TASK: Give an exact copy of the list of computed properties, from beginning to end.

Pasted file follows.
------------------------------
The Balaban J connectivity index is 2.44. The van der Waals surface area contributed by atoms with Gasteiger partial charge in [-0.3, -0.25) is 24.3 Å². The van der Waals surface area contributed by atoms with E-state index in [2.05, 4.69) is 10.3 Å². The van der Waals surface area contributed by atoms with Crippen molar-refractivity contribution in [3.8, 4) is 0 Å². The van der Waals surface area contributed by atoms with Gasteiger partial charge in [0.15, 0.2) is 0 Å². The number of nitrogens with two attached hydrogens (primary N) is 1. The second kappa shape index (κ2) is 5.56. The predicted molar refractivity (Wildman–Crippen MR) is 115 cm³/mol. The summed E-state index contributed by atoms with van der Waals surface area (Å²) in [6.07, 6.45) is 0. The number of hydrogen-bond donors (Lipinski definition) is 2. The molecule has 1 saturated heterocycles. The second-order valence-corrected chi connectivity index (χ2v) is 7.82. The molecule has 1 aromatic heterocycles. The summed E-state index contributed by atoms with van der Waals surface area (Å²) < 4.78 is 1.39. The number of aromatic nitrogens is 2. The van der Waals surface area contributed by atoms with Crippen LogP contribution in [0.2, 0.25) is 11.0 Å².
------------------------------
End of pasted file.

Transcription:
The Balaban J connectivity index is 2.44. The van der Waals surface area contributed by atoms with Gasteiger partial charge in [-0.3, -0.25) is 24.3 Å². The van der Waals surface area contributed by atoms with E-state index in [2.05, 4.69) is 10.3 Å². The van der Waals surface area contributed by atoms with Crippen molar-refractivity contribution in [3.8, 4) is 0 Å². The van der Waals surface area contributed by atoms with Gasteiger partial charge in [0.15, 0.2) is 0 Å². The number of nitrogens with two attached hydrogens (primary N) is 1. The second kappa shape index (κ2) is 5.56. The predicted molar refractivity (Wildman–Crippen MR) is 115 cm³/mol. The summed E-state index contributed by atoms with van der Waals surface area (Å²) in [6.07, 6.45) is 0. The number of hydrogen-bond donors (Lipinski definition) is 2. The molecule has 1 saturated heterocycles. The second-order valence-corrected chi connectivity index (χ2v) is 7.82. The molecule has 1 aromatic heterocycles. The summed E-state index contributed by atoms with van der Waals surface area (Å²) < 4.78 is 1.39. The number of aromatic nitrogens is 2. The van der Waals surface area contributed by atoms with Crippen LogP contribution in [0.2, 0.25) is 11.0 Å².